ohkay
makes sense
for instance, im going to delete terms
alright
R = { (1,1), (1,2) , (1,3) , ( 2,2) , ( 2,3) , (3,3) }
this is antisymmetric, transitive, reflexive
okay shall i prove it
sure , you can check exhaustively
that just means you exhaust the possibilities
(claps hands) time to work..
its antisymmetric because (2,3) and (3,3) and its reflexive because (1,1) (2,2) (3,3) and its transitive because (1,2) (2,3) (1,3)
it is antisymmetric because there are no pairs (a,b) and (b,a) in R . so it satisfies antisymmetry trivially
dammit i always mess that one up .. lol
heheh
ill learn over dam lol
ill learn over time i meant to say
try the new equivalent definition, whenever (a,b) is in R then (b,a) cannot be in R. if it is in R , then it is not antisymmetric relation
if both (a,b) and (b,a) are in R, then it is not antisymmetric , (where a and b are distinct)
ohh okay but if (b,a) is in R then a must equal to b for to be antisymmetric
so in other words, you are looking for counterexamples to antisymmetry. if you cannot find any counterexamples (a,b) and (b,a) , then it is true antisymmetry
yes, which brings you back to the old definition
great this makes sense now
many paths that lead to Rome
by the way what is irreflexive?
An irreflexive, or anti-reflexive, relation is the opposite of a reflexive relation. It is a binary relation on a set where no element is related to itself. An example is the "greater than" relation (x>y).
so R = { (1,1) } is not irreflexive R = { (1,2) } is irreflexive
ohh that easy!!
okay i understood that off rip
actually, reflexive, irreflexive, and antisymmetry are easy to check. the one that takes a bit of work is transitive
yeah now that i understand them it does take me a bit longer to figure out the transitive ones
now, we define an 'equivalence relation' as a relation which is reflexive, symmetric, and transitive.
ahh yes i was just reading about that
there are also 'order' relations,. partially orders , and total orders
yeah i have no idea about those havent read up to that part yet
so now we see the point of all this work . we can define equivalence relations, and order relations using the definitions we used earlier (transitive, reflexive, symmetric, antisymmetric, etc)
Yeah just about to bad those i might have to get into tomorrow its like 4 am right nw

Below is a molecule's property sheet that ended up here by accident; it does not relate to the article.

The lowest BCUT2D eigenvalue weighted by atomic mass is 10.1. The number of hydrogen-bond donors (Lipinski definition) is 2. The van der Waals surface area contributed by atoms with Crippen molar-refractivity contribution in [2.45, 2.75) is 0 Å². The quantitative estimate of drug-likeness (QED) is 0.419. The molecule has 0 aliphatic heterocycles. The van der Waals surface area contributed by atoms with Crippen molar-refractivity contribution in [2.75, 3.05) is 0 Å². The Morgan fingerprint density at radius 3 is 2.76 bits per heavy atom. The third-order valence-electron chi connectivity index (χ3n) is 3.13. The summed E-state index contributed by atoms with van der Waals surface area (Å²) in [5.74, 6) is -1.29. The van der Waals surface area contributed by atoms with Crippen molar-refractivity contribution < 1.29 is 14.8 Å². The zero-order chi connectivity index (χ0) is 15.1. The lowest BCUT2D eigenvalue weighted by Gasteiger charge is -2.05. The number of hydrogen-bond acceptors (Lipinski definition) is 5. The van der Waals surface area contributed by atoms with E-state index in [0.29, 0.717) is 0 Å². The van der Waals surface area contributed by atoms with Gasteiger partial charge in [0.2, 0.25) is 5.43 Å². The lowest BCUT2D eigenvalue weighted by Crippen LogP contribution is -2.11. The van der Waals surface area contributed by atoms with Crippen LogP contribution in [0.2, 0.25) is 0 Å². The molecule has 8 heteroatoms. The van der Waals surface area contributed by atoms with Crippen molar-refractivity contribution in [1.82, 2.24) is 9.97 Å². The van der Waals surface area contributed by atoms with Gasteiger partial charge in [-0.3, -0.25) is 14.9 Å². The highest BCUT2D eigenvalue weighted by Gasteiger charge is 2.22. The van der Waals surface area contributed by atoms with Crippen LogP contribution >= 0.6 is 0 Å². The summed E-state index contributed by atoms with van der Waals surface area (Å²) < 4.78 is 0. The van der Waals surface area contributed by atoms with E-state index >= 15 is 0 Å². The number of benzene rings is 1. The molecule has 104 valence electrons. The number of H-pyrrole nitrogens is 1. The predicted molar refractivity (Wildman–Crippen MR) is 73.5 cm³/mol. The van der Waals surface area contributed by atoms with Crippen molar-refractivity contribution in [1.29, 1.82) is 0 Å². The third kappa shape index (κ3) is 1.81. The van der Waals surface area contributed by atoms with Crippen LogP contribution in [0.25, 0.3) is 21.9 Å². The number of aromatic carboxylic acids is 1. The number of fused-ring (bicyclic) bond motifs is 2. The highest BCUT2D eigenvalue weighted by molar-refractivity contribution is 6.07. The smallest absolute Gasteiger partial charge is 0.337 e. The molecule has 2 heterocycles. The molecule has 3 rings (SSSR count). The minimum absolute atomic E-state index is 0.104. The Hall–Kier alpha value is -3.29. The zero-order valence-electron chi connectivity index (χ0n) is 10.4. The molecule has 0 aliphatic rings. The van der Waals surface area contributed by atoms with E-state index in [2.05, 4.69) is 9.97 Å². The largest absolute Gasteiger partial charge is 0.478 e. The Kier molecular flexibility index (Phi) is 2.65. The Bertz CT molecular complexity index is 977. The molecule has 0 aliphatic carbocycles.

well now you a grasp of this :)
Yup!! :)
thanks
yeah the book should be clear about the 'trivial' satisfying . that a relation can trivially satisfy antisymmetry (since there are no pairs (a,b) (b,a) ).
this gets into the logic thing, p->q is true in the case that p cannot be satisfied. for instance , the empty set is a subset of any set.
it does but i understand best when some one is pointing me in the right direction especially when i have questions which the book doesnt ever want to answer
its like, the definition says for all a,b in R if (a,b ) & (b,a) is in R then a=b. well, what if there are no (a,b), (b,a) in R. then it is taken to be true vacuously or trivially/
but it is easier to just look for (a,b) (b,a) where a not equal to b. If you find it, it is not antisymmetric, if you cannot find it then it is antisymmetric
It is often easier to use 'equivalent' definitions. also for programming :)
Hmm how so?
computer programmers have different needs than mathematicians . mathematicians want precise rigor , to be able to prove things. but at a cost , it might be harder to understand what the mathematician is talking about .
computer programmers are not as concerned with proving things . computer scientists, maybe. :)
I am a programmer well tryna be
here is the way mathematicians define antisymmetry , http://en.wikipedia.org/wiki/Antisymmetric_relation
lol well thanks for the help i must go to bed thanks ^_^
gnite :)
yea hthe upside down A means for all right
right
R(a,b) means (a,b) is in R
I like this part R is antisymmetric .. if R(a,b) with a ≠ b, then R(b,a) must not hold.
i got that from wikipedia. thats the easiest way to look at it